At a glance.
- European Parliament debates AI regulation.
- What to expect from Australia's new privacy law.
- The challenges of online age verification.
European Parliament debates AI regulation.
With the swift growth of artificial intelligence, governments across the globe have turned their attention to regulating the powerful technology. Wired offers a look at the EU’s efforts to establish new laws to reign in AI while allowing for innovation and benefiting from the technology’s growth. Dan Nechita, head of cabinet for one of the two rapporteurs leading negotiations over the EU's proposed new AI law, says “We had an ideological divide between those who would want almost everything to be considered high-risk and those who would prefer to keep the list as small and precise as possible.” As the General Data Protection Regulation has demonstrated, the EU stands as a role model for world governments developing data legislation, and many are looking to Europe for guidance on how to approach AI regulation. So far, MEPs have developed a list of AI practices that will likely be banned: social scoring, predictive policing, indiscriminate scraping of internet images, and real-time biometric recognition in public spaces (though some members of the conservative European People's Party argue biometrics should not be prohibited). Other activities, like using AI for migration processes, have been labeled high-risk. There’s also a call for transparency from companies on how they train their AI, and a new body will be established for enforcement of the new rules. With big tech companies lobbying for their own interests, insiders say the law will be a compromise. German MEP, Sergey Lagodinsky, from the left-wing Greens group says, “Of course, there are people who think the less regulation the better for innovation in the industry. I beg to differ. We want it to be a good, productive regulation, which would be innovation-friendly but would also address the issues our societies are worried about.” On May 11, the European Parliament will vote on the new AI rules, which will then go to EU member states for negotiation.
What to expect from Australia’s new privacy law.
In February the Australian Attorney General’s office released the Privacy Act Review Report, an examination of the country’s current privacy law, the Privacy Act of 1988. Through one hundred sixteen proposals, the report recommends an overhaul of the decades-old legislation to bring it into the digital era and make it more comparable to the EU’s General Data Protection Regulation (GDPR). JDSupra discusses the proposals most likely to impact businesses, and while some of the changes will streamline privacy practices, others will result in increased regulation. The report recommends expanding the scope of the Privacy Act by changing the definition of the term “personal information” to be more in line with the GDPR’s definition of “personal data.” As well, the report calls for a strengthening of privacy protections by requiring that all data collection, use, and disclosure is “fair and reasonable” and requiring that all entities carry out privacy impact assessments before engaging in higher risk activities like handling the data of minors or employing geolocation tracking. There will also be measures focused on protecting children and regulating the use of automated decision-making. As the reforms near finalization, companies should prepare for changes to global privacy assessment, new rules regarding cross-border data transfers, and an increased focus on enforcement. Consultation on the report closed on 31 March 2023, but some proposals have been flagged for further consideration.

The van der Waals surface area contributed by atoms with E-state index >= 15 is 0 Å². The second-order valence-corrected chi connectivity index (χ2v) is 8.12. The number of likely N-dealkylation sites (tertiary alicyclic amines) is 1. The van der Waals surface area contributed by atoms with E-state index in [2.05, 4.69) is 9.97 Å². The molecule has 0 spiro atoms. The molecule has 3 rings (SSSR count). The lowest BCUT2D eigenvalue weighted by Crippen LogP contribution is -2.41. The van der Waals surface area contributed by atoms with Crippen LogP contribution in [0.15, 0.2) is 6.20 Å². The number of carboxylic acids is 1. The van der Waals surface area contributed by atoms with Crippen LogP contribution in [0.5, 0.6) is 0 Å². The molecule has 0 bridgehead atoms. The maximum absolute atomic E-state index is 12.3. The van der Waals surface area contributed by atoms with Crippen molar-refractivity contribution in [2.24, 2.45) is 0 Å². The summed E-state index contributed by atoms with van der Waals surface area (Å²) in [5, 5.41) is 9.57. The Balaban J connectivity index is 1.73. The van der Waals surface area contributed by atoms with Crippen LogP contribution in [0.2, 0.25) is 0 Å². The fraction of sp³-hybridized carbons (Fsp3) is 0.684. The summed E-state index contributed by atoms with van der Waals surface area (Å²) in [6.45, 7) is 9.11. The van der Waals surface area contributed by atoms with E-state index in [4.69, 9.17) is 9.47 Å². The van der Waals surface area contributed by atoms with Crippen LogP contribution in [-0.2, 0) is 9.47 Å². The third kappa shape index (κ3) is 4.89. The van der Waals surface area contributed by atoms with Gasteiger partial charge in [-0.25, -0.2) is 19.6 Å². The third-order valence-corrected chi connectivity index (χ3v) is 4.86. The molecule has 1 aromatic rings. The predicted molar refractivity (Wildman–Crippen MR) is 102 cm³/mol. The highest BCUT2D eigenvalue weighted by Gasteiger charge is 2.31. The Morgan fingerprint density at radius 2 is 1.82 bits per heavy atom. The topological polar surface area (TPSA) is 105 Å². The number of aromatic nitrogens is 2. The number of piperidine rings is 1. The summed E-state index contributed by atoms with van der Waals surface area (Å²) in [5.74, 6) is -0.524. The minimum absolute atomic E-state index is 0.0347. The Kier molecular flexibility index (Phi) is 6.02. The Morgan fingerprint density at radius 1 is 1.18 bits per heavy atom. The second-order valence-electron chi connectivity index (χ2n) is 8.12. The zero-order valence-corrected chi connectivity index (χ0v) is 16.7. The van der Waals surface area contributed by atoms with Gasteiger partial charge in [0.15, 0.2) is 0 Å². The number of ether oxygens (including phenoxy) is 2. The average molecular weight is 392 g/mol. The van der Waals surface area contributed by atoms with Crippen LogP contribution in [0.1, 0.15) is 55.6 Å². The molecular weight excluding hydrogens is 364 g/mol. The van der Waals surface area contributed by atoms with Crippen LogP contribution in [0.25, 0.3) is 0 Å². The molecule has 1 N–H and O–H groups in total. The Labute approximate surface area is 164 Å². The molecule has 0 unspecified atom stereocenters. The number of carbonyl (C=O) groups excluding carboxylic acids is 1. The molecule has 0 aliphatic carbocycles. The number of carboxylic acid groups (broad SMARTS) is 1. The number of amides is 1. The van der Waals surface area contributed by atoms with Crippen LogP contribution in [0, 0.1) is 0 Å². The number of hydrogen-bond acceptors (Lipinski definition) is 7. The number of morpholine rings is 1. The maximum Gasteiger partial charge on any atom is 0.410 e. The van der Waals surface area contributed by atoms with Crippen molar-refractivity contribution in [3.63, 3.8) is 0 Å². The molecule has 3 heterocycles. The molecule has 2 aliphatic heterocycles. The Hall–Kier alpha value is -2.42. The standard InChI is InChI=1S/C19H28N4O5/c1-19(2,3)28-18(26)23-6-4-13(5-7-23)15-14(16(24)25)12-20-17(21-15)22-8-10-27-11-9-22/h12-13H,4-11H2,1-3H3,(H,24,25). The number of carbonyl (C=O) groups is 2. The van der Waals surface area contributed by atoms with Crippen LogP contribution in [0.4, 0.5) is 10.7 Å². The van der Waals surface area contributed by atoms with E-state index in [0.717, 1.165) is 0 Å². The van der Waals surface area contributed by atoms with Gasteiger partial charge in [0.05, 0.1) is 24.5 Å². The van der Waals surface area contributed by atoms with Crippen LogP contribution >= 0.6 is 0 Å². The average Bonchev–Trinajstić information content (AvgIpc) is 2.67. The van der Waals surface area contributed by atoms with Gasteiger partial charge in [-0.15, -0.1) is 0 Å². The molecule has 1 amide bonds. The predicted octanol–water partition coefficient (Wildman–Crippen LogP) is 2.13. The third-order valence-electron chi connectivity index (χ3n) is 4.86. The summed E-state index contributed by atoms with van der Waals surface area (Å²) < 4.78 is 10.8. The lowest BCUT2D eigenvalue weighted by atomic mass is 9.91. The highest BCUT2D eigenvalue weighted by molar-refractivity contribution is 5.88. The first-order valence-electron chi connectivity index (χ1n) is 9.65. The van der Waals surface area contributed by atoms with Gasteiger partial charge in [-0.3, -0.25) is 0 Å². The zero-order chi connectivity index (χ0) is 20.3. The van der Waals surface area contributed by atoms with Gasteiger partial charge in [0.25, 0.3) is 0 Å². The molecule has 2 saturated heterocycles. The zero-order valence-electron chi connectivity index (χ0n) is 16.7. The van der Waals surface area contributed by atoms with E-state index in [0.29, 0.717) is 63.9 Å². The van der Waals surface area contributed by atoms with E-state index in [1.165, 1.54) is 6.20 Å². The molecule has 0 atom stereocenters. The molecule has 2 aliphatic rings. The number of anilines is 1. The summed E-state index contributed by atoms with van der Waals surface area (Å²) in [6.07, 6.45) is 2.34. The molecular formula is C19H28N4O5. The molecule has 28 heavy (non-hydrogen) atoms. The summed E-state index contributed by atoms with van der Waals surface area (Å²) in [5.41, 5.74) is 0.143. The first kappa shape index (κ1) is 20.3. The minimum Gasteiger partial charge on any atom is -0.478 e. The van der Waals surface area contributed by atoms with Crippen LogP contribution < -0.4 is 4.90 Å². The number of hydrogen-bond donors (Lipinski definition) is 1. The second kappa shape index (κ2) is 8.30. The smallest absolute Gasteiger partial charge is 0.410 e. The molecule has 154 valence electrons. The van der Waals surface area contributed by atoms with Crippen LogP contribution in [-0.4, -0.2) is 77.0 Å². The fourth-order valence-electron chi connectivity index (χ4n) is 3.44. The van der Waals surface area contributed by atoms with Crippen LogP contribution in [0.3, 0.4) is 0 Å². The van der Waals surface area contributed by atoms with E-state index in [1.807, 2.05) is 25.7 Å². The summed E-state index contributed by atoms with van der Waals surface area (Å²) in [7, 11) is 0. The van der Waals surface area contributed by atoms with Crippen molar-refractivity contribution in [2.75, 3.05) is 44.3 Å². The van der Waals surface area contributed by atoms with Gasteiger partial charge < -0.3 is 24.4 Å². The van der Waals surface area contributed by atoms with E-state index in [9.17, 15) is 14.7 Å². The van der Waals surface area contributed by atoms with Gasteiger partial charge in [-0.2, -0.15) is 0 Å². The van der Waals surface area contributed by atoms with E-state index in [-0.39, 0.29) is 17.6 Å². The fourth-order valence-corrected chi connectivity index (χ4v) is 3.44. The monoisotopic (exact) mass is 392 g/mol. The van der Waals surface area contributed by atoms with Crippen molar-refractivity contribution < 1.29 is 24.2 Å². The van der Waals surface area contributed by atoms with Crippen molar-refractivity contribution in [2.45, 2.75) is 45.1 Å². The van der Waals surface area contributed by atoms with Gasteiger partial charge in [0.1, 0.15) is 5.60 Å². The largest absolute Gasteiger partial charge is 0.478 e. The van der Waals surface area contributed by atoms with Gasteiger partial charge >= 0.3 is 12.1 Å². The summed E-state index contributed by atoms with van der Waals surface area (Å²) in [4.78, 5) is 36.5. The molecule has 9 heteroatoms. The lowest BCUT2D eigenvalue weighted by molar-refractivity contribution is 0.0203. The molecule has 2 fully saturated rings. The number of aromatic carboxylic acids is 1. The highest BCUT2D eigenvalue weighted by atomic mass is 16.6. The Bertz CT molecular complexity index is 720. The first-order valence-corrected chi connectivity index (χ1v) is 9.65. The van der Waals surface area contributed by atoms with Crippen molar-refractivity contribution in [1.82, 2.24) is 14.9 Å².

The challenges of online age verification.
In order to ensure that social media users under the age of eighteen have parental consent, the US states of Utah and Arkansas have already passed laws requiring platforms to verify user ages, and at least seven other states are considering similar measures. As well, a bipartisan group of Senators has introduced federal legislation that would require social media platforms to use age-verification tech. However, some experts say the limitations of current age-verification technology make rules like this difficult to implement. Bailey Sanchez, policy council at the Future of Privacy Forum, told CyberScoop, “From a technical standpoint, there’s just not a lot of options out there that get companies in line with what lawmakers would like to be done right now.” Many platforms have already incorporated age limits into their terms of agreement, but these are often ignored, so age must be determined through self-declaration, age estimation, or age verification. Julie Dawson, director of regulatory and policy at UK-based identity verification platform Yoti, says age estimation software, which uses biometrics to approximate user age, is her clients’ most popular choice, and big tech companies like Meta have already started experimenting with such software. Experts also warn that a secure, trusted age verification infrastructure does not currently exist and that many age verification methods rely on collecting user data like government IDs, making them an inherent risk to privacy. Senior policy adviser at the law firm Venable Zack Martin, said “Without the digital identity infrastructure to enable this in a privacy-enhancing way, this proposed legislation is putting a lot out there that is going to lead to bigger privacy issues down the line.”